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Ava's Story

Achieving The Dream of Playing Division 1 College Hockey After Hip Surgery

For 18-year-old Ava Mcillmurray of Hartland, Michigan, a love of hockey ran deep in her family.

“My father is from Canada and my two older brothers played hockey, so I grew up in the rink starting at age two,” she says.

Ava says she really started getting into the sport at age 5 playing in mini leagues, and at the young age of 9, she took on the position of goalie and never looked back. Playing in the Little Caesars AAA Hockey Club over the course of seven years, her hard work and skill defending her teams led to several State Championships and a National Championship in 2021.

Throughout her years of playing hockey, she has not experienced too many serious injuries. A few knee injuries subsided with physical therapy, but after years of playing in her position as a goalie, Ava started to feel severe stabbing hip pain during her senior year of high school while playing in hockey leagues. After a State Tournament, the family decided it was time for her to explore treatment for the pain.

Finding the right match for treatment

Ava and her parents Raquel and Andrew started researching hospitals and physicians who could best provide treatment. They read about hip impingement surgery and treatment at Henry Ford Health for another female hockey player Kaley Doyle.

“When I read Kaley’s story, who is also a goalie, her situation was so similar to mine. After I saw that she was successfully treated by Dr. Lynch, it seemed like a perfect fit for me,” she says.

Ava was able to secure an appointment with T. Sean Lynch, M.D., who specializes in treating hip and knee disorders at Henry Ford. Dr. Lynch, a past competitive ice hockey player, is a team physician for USA Hockey.

Dr. Lynch explains that hip impingement is common in hockey players, especially goaltenders. There are high stresses that go across the hip, not only with skating, but also with a goaltender’s stance. This position requires the hips to get low by bending their knees and squatting down while the knees move inward. This causes the space between the hip labrum and femur to be physically decreased, and with repetition this can cause the labrum to tear.

He says like Kaley, testing revealed Ava had a hip impingement and labral tears causing injury to the hip socket. Her team had just completed their State Tournament and were getting ready for the national tournament a few weeks after her first visit with Dr. Lynch.

“We constructed a personalized non-operative plan to get her through the National Tournament. From there, we had about four months before she would be reporting to Lindenwood for her freshman year of college where the expectation would be for her to start,” says Dr. Lynch. “We operated on both of her hips at the same time to allow us to maximize her recovery while at home before leaving for school.”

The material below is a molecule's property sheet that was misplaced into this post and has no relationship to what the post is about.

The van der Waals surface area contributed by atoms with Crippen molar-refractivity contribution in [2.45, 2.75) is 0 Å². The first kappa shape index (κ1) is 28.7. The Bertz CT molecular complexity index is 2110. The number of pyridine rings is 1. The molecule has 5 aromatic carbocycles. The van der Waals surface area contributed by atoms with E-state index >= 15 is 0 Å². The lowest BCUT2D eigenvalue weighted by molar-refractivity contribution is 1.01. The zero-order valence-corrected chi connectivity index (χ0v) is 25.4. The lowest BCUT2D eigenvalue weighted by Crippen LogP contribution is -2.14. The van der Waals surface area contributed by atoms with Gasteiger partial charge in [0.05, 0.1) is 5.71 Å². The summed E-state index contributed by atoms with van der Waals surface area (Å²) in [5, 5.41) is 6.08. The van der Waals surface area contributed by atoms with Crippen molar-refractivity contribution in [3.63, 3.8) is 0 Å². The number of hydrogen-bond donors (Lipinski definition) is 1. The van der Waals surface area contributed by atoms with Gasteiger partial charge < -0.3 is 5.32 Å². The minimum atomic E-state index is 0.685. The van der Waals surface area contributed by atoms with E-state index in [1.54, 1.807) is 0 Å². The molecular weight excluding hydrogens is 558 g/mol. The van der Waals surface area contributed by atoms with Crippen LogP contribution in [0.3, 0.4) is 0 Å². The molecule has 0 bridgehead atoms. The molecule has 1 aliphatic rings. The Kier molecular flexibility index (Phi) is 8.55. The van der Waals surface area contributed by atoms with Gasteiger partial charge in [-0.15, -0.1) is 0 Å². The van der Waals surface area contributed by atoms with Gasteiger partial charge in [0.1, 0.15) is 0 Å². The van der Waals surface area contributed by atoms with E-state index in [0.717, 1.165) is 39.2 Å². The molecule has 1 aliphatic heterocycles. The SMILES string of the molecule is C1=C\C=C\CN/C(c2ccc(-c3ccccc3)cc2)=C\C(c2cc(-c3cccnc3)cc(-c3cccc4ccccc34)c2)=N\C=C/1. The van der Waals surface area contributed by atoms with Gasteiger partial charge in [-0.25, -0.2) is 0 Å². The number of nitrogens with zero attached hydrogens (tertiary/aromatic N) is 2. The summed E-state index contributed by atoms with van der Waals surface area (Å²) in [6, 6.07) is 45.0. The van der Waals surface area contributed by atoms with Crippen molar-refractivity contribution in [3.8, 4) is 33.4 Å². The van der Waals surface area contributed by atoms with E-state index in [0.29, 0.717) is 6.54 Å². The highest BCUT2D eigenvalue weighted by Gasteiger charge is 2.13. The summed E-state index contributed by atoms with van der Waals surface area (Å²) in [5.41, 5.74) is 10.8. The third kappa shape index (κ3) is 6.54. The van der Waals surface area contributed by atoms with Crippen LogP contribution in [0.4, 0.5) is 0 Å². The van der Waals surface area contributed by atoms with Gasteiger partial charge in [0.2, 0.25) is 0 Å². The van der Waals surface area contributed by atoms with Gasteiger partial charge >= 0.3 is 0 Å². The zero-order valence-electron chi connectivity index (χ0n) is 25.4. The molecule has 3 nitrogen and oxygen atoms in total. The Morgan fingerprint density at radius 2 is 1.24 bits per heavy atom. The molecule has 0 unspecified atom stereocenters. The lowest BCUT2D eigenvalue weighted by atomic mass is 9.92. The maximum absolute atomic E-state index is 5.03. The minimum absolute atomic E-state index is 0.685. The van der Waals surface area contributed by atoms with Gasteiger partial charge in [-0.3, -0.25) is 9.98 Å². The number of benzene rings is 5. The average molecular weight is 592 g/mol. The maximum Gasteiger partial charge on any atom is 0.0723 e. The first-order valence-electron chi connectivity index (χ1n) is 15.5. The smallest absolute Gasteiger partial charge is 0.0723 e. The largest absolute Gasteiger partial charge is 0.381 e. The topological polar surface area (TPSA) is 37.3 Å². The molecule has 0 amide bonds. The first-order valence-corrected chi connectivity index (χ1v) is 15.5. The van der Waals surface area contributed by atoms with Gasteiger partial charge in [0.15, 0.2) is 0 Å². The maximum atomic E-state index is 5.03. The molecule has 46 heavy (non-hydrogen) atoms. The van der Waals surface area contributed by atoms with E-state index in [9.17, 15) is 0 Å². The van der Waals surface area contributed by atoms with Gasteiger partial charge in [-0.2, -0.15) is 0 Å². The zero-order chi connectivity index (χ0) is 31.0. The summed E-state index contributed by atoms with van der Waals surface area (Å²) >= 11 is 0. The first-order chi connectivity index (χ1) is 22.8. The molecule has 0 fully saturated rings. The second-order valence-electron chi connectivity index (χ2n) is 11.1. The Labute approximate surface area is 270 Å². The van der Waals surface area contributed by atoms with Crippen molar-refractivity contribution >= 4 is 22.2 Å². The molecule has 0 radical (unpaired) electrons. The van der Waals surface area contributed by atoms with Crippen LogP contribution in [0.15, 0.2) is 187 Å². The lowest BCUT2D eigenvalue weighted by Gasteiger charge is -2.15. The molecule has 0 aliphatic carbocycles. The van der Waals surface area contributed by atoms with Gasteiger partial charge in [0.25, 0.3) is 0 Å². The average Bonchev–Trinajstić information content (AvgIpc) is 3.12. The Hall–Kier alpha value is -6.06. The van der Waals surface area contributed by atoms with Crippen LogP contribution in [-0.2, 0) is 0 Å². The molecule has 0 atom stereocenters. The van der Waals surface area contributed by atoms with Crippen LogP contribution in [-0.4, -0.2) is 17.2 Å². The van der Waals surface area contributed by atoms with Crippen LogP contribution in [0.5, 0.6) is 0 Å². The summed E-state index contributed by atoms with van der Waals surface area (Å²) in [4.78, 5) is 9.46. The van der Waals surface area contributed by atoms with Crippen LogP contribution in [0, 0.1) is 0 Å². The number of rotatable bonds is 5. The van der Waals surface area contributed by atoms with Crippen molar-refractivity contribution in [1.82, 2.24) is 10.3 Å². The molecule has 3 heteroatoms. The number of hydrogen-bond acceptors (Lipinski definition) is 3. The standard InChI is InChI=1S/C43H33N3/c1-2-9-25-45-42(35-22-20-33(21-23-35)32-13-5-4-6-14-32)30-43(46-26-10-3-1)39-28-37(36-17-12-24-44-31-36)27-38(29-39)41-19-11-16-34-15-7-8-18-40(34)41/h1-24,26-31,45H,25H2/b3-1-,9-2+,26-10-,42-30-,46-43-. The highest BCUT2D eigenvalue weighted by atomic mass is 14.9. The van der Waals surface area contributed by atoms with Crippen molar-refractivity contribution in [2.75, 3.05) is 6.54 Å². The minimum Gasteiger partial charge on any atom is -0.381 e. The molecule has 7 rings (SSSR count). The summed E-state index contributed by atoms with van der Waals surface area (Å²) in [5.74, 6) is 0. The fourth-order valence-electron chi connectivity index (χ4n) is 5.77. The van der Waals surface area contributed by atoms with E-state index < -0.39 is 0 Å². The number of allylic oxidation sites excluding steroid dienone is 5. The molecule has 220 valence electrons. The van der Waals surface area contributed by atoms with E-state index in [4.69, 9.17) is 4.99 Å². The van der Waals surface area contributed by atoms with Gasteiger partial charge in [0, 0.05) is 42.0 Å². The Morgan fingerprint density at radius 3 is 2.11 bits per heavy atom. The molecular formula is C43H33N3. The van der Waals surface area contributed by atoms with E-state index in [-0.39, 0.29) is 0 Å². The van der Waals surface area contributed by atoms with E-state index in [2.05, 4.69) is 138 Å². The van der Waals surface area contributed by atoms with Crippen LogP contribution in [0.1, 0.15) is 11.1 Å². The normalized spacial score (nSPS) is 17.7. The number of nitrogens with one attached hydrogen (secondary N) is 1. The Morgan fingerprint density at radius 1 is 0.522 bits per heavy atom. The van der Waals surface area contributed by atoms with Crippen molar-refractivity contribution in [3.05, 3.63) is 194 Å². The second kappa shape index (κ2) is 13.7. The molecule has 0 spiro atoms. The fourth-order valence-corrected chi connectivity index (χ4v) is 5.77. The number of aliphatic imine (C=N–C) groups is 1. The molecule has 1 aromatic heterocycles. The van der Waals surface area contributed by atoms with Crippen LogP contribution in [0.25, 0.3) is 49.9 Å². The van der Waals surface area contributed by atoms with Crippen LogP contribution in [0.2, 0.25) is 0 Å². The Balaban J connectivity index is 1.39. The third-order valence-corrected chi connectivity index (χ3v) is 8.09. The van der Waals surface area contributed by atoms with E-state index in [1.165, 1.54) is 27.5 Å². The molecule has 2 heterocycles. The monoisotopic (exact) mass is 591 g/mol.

He adds that the purpose of the surgery is to shave down the impinging bone on both the femur (“ball”) and pelvis (“socket”), as well as to fix the labrum back onto the socket. In the short-term, this helps to alleviate pain from the labral tear as well as improve hip range of motion to improve performance. Longer-term effects of the surgery are still being studied, but it is thought that by removing impinging bone that damage to the cartilage can be minimized which should stave off hip arthritis.

“Simply put, Ava is a warrior! After extensive rehabilitation with our physical therapy team at Henry Ford Center for Athletic Medicine she has started back on the ice following our progressive return to skating and goaltending program,” says Dr. Lynch. “It’s our goal that she will be ready for the beginning of her Conference season if not earlier.”

Final take home message

“Any athlete, let alone hockey players, should not be playing through hip or groin pain. Ava listened to her body and got the appropriate work-up and treatment for her issues,” says Dr. Lynch. “Although surgery was part of her treatment plan, we strive to maximize our non-operative care with any athlete which includes rest, activities modifications, anti-inflammatory medication, physical therapy as well as possible injections. If any hockey player has hip pain, they should get checked out.”

After surgery, Ava prepares for Division 1 College Hockey

With successful surgery under her belt and months of physical therapy at the Henry Ford Center for Athletic Medicine to gain strength and get back in shape, Ava is continuing her academic and hockey adventures now at Lindenwood University, which offers a Division 1 women’s hockey program.

As she embarks on her college hockey experience and goal to be the starting goalie for Lindenwood, Ava expressed her gratitude for the Henry Ford sports medicine team that ensured her surgery was done quickly. She was also appreciative that the Henry Ford Sports Medicine Team was with her every step of the way in her treatment and recovery.

“I’m so thankful to Dr. Lynch, who put my mind at ease since this was the first surgery I ever had. He made me feel very comfortable with what was going to happen, and I felt very comfortable that he knew exactly what he was doing,” says Ava. “I’m also super grateful for the physical therapists who really cared about not just my recovery but my future to get back to 100 percent as quickly as possible.”

As for advice for other athletes who may require treatment and surgery, Ava says take the time to find the right fit.

“It’s important to properly research the doctor and treatment options and find the right doctor that you feel confident to do your surgery. That’s what I did, and it worked perfectly for me.”

If you’re seeking treatment for a sports injury, the experts at Henry Ford Sports Medicine can help. Request an appointment today or call (313) 651-1969.

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